Love makes blind
Love makes blind. An important conclusion right at the beginning. What applies to every proposal, certainly applies to proposals to corporate organisations. So think carefully about whether you want it at all, be realistic about the yield, ask yourself what you are willing to pay for it or what concessions you are willing to make. Love is blind, so the danger lurks to do everything possible to win the customer or assignment. Examine how serious the organization is. Take an innovation project, for example. A partnership with a small party rarely leads to permanent assignments or orders. It is therefore possible that a corporate is busy analyzing a new approach (to which your ideas, products or services could contribute) but which will never see the light of day. In other words, think carefully before you get in. Once 'in love', you no longer see how demanding the other person is. Chances are that you will lose sight of yourself and your initial vision and ambitions. How do you approach it wisely and how do you translate that into a good proposal?
Communication is key
A collaboration between a corporate and small entrepreneurs or startup is successful in particular by communicating clearly from the start. Make conversation reports, in which you record expectations and agreements. These types of reports strengthen mutual trust and are also very useful when you start working on your proposal.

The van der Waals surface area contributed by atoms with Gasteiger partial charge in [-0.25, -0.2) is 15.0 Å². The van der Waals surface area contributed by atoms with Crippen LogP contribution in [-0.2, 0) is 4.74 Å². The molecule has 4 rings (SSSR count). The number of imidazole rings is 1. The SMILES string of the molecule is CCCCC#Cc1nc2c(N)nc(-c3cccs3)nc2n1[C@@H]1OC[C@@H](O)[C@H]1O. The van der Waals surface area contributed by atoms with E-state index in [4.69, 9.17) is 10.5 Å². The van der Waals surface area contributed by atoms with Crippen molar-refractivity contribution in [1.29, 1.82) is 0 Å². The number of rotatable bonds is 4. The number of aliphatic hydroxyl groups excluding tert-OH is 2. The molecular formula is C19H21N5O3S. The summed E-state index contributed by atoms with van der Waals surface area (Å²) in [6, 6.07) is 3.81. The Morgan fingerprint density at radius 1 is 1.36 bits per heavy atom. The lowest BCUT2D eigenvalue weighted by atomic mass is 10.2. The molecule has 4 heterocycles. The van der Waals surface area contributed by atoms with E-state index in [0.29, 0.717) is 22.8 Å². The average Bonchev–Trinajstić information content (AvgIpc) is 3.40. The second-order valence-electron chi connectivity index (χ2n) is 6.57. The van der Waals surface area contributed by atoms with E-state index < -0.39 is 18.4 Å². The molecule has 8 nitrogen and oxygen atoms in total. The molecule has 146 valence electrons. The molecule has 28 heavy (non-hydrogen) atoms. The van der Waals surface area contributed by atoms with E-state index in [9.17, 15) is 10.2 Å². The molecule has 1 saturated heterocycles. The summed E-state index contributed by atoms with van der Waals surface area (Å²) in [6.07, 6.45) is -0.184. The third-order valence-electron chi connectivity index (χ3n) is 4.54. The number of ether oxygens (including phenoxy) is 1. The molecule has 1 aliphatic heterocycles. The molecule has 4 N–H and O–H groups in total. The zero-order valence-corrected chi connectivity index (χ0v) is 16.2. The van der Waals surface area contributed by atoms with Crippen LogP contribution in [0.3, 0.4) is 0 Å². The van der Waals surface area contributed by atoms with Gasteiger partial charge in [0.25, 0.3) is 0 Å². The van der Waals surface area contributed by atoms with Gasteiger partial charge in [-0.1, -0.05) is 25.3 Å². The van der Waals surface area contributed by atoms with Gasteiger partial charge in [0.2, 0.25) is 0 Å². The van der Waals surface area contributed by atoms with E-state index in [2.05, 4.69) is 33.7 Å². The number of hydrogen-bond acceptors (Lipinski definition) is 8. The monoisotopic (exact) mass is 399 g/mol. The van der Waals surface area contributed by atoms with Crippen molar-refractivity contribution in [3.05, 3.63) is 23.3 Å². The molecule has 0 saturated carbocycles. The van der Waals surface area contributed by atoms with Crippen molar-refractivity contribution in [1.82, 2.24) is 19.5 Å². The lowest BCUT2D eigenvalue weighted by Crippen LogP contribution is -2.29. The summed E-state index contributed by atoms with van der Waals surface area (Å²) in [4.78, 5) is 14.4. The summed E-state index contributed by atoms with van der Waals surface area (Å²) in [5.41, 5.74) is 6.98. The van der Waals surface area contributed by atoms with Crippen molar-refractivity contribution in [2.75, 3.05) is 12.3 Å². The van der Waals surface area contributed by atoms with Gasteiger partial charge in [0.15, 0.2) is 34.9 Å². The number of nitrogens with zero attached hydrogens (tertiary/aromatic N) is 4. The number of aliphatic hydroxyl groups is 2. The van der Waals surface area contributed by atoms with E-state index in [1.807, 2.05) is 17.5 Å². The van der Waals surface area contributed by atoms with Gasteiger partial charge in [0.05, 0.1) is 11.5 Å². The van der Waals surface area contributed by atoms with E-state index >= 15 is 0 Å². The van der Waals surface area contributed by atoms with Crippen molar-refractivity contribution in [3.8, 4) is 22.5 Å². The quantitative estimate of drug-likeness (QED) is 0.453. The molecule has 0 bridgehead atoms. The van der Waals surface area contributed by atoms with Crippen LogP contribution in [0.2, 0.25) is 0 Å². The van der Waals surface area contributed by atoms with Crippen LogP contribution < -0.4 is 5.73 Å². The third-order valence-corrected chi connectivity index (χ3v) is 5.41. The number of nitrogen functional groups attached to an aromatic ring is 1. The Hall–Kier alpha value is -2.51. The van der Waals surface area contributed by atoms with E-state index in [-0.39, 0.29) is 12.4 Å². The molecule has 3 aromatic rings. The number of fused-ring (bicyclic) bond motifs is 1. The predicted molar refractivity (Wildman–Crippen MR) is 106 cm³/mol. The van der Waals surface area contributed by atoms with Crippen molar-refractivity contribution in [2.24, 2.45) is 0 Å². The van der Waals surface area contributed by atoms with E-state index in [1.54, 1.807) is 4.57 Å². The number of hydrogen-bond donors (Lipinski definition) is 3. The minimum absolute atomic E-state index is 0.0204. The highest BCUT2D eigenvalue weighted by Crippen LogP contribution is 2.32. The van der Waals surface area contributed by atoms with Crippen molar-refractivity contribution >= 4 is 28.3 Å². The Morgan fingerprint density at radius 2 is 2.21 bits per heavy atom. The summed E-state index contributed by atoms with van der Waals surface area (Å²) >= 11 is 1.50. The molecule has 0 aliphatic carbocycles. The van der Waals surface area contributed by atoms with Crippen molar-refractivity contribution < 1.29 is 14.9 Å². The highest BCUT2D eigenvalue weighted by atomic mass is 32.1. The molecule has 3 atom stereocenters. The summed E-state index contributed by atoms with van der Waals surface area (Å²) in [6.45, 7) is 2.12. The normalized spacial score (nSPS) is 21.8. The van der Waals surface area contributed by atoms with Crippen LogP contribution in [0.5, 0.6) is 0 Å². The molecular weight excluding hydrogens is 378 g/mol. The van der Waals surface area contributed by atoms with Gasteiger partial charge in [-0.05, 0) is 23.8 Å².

Points of attention in your proposal
I'm not going to "wear" you here with appropriate design. I have written about this before and with Offorte's online tool, a suitable design is the least of your worries.
The most important points of attention can be found below:
- Corporate organizations think in terms of certainties. Therefore, pay attention to any risks and indicate how they remain manageable. Perhaps you can reinforce your pitch/plea by referring to previous track records and/or GDPR information in the appendices.
- Learn from the events of the past 2-3 years (scarcity and prices due to corona and the war in Ukraine). Either way, you want to remain agile. Therefore, be transparent about your commitment; do you deploy all or part of the resources? And what consequences (for example in terms of lead time) does this have for the customer?
- Provide concrete deadlines, undisputable prices and clear agreements. Make your proposal SMART: Specific, Measurable, Acceptable, Realistic and Time-bound. You don't necessarily have to keep the order of the letters, but it is important that all aspects are included in your proposal. Give your (SMART) proposal extra power by adding customer cases, statistics and other evidence.
- Send your general terms and conditions and refer to them in the proposal. Regularly check whether your terms and conditions are still up to date and certainly before you send them with your proposal to a corporate organisation.
Make sure that your proposal is received on time and meets all requirements set by the customer.